It is another occasion of International Women's Day. But how far has the rural woman gone in as far as attaining self-reliance? How many rural women can emphatically say that they are empowered and sing from the same hymn book with the men?
Many still search for answers. But March 8, has been put aside to commemorate the important aspects of a woman's toil. But a village woman always comes up against marked disadvantages compared to their more enlightened urban counterparts. Why the odds stacked against the rural woman?
First, a good number are single mothers opens up the talking point. And the challenges of single moms, you guess! Second, when quite a number of husbands are out, gathered around ‘malwa' pots, with straws connected to their tongues this woman faces the responsibility of making pertinent contributions to the rural economy. She produces and processes food.
Feeds and cares for her family. And overall, brings income, adding to the well-being of the household. But against huge odds, in many communities, the woman faces wide-ranging discrimination. She can't gain access to land. She is even denied education because the shoe-string budget for school fees must first go to boys in the family. And when she finally gets her chance to enter the classroom, the woman gets expelled upon discovering her pregnancy. After delivery, never returns to school. A basic right snatched from her. Therefore, in a world where this gender equality thing is being widely proclaimed as essential for sustainable development, empowering the rural woman can't wait for tomorrow.
Empower them to improve livelihoods and overcome poverty. Without the power, emancipation songs will get louder but this woman will continue to face violence at home, in armed conflict collecting firewood and water. Effort is still needed to ensure that this woman comes out of her snare. Improve her social standing and economic ranking in the village. Recognise her importance. Start to create participatory platform to ensure that when she talks, her husband take his seat to listen.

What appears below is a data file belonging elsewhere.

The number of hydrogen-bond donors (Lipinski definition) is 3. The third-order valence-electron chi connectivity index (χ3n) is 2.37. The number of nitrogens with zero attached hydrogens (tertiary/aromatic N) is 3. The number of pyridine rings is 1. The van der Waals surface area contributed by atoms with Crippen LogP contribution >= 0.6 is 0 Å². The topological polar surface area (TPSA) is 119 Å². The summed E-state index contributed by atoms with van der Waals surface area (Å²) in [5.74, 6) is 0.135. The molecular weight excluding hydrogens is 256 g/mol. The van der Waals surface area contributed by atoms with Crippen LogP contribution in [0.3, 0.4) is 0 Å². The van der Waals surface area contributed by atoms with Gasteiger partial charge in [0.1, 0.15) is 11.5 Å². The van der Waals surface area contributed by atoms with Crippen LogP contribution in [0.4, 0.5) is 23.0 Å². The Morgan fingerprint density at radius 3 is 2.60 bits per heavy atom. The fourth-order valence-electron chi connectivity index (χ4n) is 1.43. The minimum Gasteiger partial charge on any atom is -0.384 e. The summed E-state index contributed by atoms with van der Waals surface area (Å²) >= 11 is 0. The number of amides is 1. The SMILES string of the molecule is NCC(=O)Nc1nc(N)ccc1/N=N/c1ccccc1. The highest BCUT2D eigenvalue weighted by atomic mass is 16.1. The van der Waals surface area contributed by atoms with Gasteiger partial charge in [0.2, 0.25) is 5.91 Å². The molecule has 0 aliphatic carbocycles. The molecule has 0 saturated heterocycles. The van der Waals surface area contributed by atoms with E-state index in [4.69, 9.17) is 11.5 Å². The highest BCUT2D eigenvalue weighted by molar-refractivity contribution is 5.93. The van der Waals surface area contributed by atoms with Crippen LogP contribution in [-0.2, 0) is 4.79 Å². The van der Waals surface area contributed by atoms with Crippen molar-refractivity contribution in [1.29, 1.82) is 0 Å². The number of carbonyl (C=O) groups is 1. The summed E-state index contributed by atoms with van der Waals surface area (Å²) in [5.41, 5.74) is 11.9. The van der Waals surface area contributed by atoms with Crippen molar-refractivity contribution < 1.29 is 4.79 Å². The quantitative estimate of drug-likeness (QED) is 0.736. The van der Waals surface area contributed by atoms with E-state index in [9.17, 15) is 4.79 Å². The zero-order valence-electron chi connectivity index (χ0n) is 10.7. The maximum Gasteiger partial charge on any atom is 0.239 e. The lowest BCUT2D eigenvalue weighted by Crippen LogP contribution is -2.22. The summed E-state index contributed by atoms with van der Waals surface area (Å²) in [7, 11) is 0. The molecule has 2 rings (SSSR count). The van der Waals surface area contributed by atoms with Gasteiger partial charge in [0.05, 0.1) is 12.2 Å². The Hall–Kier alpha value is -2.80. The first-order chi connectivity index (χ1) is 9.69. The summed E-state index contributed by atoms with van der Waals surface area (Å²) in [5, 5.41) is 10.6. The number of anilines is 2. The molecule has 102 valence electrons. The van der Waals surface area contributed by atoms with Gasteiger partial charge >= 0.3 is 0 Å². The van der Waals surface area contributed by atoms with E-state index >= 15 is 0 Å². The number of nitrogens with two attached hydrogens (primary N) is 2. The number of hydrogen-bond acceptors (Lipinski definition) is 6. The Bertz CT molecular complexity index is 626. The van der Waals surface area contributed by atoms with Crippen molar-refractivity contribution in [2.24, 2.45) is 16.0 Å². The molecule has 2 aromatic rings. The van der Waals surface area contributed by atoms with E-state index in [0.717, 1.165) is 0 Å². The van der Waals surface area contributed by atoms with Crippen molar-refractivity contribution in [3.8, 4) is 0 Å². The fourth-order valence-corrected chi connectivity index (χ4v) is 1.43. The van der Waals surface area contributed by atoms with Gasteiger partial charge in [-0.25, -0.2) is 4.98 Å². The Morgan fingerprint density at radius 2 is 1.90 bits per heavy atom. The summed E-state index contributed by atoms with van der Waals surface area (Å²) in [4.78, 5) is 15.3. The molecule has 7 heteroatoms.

Deliberate steps are required to change things. So that where a school girl gets pregnant, keep her in school. To the ones found to be expecting or have become mothers, let them choose to continue with studies or stay home. Give her education so she acquires qualifications and be empowered. She needs relevant skills to be employable. Sending her out of school won't help. It denies the girl-child a chance to acquire skills that provides decent life-sustaining skills. About 16 million girls between six and 11 never get a chance to finish school.
Gender disparity is a major player in this. It is reported to be highest in Arab States, sub-Saharan Africa and South and West Asia. Across sub-Saharan Africa alone, 9.5 million girls never set their foot in a classroom. It means that only a few complete schools owing to various challenges.
Therefore, we can set the stage to bringing girls up to speed, in order that they are not left behind. It requires a lot of promotion at all levels. From grassroots to the very top, there is urgent requirement to include equity and inclusion in policies in order to protect girls in all circumstances.
Then they will be able to have the confidence to go about business. And more will go to school, stay in school, get some useful skills and become empowered citizens. So let this international women's day present be used to spread that message about a rural woman's' importance.
The writer is a civil engineer